In the U.S., Climate Politics Trump the Pope's Message

The encyclical "Laudato si: On the Care of Our Common Home" might have scored public relations points among environmentalists last year, but according to a new study, it didn't score any points with Catholics or the broader U.S. population.

1 minute read

October 27, 2016, 9:00 AM PDT

By James Brasuell @CasualBrasuell

Pope Francis

Ivan Cholakov / Shutterstock

Sam Wood writes: "Pope Francis’s call last year for 'swift and unified global action' to reverse climate change fell largely on deaf ears and closed minds, according to a study published Monday, and may indicate that in the U.S. politics holds stronger sway on this topic than religious authority."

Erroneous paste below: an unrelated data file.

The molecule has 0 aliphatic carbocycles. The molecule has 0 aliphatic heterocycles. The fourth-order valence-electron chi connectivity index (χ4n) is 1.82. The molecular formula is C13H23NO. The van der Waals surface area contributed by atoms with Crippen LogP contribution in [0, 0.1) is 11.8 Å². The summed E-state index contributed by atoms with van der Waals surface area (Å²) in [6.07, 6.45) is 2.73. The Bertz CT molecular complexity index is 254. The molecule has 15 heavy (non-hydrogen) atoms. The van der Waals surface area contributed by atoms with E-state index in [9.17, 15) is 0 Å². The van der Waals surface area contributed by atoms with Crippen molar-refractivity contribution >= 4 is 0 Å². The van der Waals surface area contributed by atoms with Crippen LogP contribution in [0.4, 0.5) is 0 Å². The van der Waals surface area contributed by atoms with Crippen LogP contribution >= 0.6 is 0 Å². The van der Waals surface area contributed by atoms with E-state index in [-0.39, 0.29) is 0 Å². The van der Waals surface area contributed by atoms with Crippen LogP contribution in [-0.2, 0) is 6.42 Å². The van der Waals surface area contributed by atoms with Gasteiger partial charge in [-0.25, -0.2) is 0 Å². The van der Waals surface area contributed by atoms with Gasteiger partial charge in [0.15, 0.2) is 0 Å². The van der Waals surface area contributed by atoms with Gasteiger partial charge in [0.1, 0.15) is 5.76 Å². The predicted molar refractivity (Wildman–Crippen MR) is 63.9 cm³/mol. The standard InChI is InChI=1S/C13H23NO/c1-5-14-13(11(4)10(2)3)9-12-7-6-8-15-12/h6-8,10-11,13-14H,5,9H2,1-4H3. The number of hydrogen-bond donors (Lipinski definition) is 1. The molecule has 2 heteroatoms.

The study, published by researchers at the Annenberg Public Policy Center at the University of Pennsylvania, "speaks to the relative power of politics and religion in shaping climate change opinions," according to the conclusion presented in the paper. The researchers even went so far as to argue that the move "backfired" by "devaluing the Pope's credibility on climate change" among Catholics.

Pope Francis released the encyclical "Laudato si: On the Care of Our Common Home" to immediate praise among environmentalists and planners in June 2015. It's worth noting that among the outpouring of media attention granted to Pope Francis's encyclical, Ben Adler predicted that the message would likely fall on deaf ears in the United States and around the world. 

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